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There are many reasons a person may have pain related to breast cancer. For example, the pain may be caused by the tumor pressing against nerves or bones (or other organs near the breast). It may also be the result of treatment. In most cases, the pain can be managed using pain medications or alternative treatments (such as massage or acupuncture). The key to minimizing or eliminating your pain is to communicate clearly with your healthcare team about the pain you're experiencing.

An Overview of Breast Cancer Pain

People with breast cancer may experience pain. Whether you have pain (and the amount of pain you have) may depend on the type of breast cancer, the stage (extent) of the disease, and your pain threshold (tolerance for pain).
For people with breast cancer, pain can be caused by a number of things, including:
  • A tumor that is pressing against nerves or bones, or other organs near the breast
  • Breast cancer treatment
  • Things not related to the cancer, such as headaches or muscle pain.

Options for Reducing Pain

The patient's doctor or a specialist in pain control can relieve or reduce the pain from breast cancer in several ways, which include:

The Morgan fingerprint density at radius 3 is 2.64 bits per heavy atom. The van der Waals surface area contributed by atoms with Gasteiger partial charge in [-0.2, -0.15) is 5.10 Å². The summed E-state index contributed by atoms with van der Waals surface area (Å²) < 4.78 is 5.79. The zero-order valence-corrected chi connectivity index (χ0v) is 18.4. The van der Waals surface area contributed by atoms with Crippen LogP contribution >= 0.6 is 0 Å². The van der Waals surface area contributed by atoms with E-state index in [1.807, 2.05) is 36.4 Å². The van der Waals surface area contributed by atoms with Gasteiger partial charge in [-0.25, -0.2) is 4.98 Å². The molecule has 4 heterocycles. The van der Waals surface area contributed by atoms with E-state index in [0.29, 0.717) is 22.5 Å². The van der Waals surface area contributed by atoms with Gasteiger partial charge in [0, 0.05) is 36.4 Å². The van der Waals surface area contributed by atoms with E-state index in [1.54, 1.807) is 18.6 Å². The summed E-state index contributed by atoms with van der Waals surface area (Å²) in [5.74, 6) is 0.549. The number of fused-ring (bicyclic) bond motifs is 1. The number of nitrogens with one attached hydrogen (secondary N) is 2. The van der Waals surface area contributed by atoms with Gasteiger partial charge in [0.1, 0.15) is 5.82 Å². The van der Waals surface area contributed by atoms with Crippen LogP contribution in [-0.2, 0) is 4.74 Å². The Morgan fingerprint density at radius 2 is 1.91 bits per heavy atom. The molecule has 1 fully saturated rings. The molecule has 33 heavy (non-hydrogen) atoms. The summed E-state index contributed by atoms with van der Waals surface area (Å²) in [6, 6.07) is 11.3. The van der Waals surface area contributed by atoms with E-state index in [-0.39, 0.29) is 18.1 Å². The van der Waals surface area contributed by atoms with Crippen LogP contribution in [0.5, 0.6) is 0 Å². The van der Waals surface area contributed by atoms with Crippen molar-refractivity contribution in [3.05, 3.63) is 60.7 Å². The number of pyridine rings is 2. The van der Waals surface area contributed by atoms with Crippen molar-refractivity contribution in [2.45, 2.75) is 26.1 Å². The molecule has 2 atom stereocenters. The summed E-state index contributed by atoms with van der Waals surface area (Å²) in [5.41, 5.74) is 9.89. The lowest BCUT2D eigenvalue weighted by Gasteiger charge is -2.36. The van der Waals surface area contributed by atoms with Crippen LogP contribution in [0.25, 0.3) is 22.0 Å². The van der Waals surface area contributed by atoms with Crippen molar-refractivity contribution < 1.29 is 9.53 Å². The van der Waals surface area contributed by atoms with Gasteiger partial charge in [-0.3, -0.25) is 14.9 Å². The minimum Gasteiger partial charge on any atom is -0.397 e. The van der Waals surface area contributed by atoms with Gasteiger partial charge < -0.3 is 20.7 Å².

• Pain medicine
  • Alternative treatments
  • Radiation
  • A nerve block.


For most people, medicine and alternative treatments are effective for reducing breast cancer pain.

Pain Medicine
Medicines can often relieve pain from breast cancer. Ask your doctor, nurse, or pharmacist for advice before you take any medicine for pain. Medicines are safe when they are used properly. You can buy some effective pain relievers without a prescription or doctor's order. These medicines are referred to as nonprescription or over-the-counter pain relievers. For other medications, a prescription from your doctor is necessary.
Although these medicines may make people drowsy and constipated, resting and taking laxatives can help. Also, many people worry that they will become addicted to pain medicine; however, this rarely occurs.
Written by/reviewed by:
Last reviewed by: Arthur Schoenstadt, MD
Last updated/reviewed:
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